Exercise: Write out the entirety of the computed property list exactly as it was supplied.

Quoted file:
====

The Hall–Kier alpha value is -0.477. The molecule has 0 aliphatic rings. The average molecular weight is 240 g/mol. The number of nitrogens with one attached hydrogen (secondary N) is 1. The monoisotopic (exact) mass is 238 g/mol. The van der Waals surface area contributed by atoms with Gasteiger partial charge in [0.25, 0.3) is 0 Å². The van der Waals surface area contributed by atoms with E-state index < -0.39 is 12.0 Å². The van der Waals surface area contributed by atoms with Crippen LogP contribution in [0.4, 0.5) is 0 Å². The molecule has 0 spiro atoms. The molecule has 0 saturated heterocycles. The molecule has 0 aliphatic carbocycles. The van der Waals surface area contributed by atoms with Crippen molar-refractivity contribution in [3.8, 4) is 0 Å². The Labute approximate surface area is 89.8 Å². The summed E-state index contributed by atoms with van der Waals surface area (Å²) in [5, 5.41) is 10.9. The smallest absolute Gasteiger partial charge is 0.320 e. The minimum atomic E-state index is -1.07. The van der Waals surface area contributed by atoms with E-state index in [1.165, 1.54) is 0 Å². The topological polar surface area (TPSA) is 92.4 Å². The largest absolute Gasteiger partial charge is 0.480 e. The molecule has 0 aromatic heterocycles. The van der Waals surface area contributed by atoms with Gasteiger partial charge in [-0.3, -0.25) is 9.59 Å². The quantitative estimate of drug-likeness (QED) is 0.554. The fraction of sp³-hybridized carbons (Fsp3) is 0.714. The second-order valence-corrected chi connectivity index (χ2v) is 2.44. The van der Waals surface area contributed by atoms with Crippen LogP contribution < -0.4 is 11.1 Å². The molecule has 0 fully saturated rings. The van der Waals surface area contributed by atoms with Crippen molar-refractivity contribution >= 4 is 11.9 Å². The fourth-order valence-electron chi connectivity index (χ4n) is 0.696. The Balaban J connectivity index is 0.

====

The Hall–Kier alpha value is -0.477. The molecule has 0 aliphatic rings. The average molecular weight is 240 g/mol. The number of nitrogens with one attached hydrogen (secondary N) is 1. The monoisotopic (exact) mass is 238 g/mol. The van der Waals surface area contributed by atoms with Gasteiger partial charge in [0.25, 0.3) is 0 Å². The van der Waals surface area contributed by atoms with E-state index < -0.39 is 12.0 Å². The van der Waals surface area contributed by atoms with Crippen LogP contribution in [0.4, 0.5) is 0 Å². The molecule has 0 spiro atoms. The molecule has 0 saturated heterocycles. The molecule has 0 aliphatic carbocycles. The van der Waals surface area contributed by atoms with Crippen molar-refractivity contribution in [3.8, 4) is 0 Å². The Labute approximate surface area is 89.8 Å². The summed E-state index contributed by atoms with van der Waals surface area (Å²) in [5, 5.41) is 10.9. The smallest absolute Gasteiger partial charge is 0.320 e. The minimum atomic E-state index is -1.07. The van der Waals surface area contributed by atoms with E-state index in [1.165, 1.54) is 0 Å². The topological polar surface area (TPSA) is 92.4 Å². The largest absolute Gasteiger partial charge is 0.480 e. The molecule has 0 aromatic heterocycles. The van der Waals surface area contributed by atoms with Gasteiger partial charge in [-0.3, -0.25) is 9.59 Å². The quantitative estimate of drug-likeness (QED) is 0.554. The fraction of sp³-hybridized carbons (Fsp3) is 0.714. The second-order valence-corrected chi connectivity index (χ2v) is 2.44. The van der Waals surface area contributed by atoms with Crippen LogP contribution < -0.4 is 11.1 Å². The molecule has 0 fully saturated rings. The van der Waals surface area contributed by atoms with Crippen molar-refractivity contribution >= 4 is 11.9 Å². The fourth-order valence-electron chi connectivity index (χ4n) is 0.696. The Balaban J connectivity index is 0.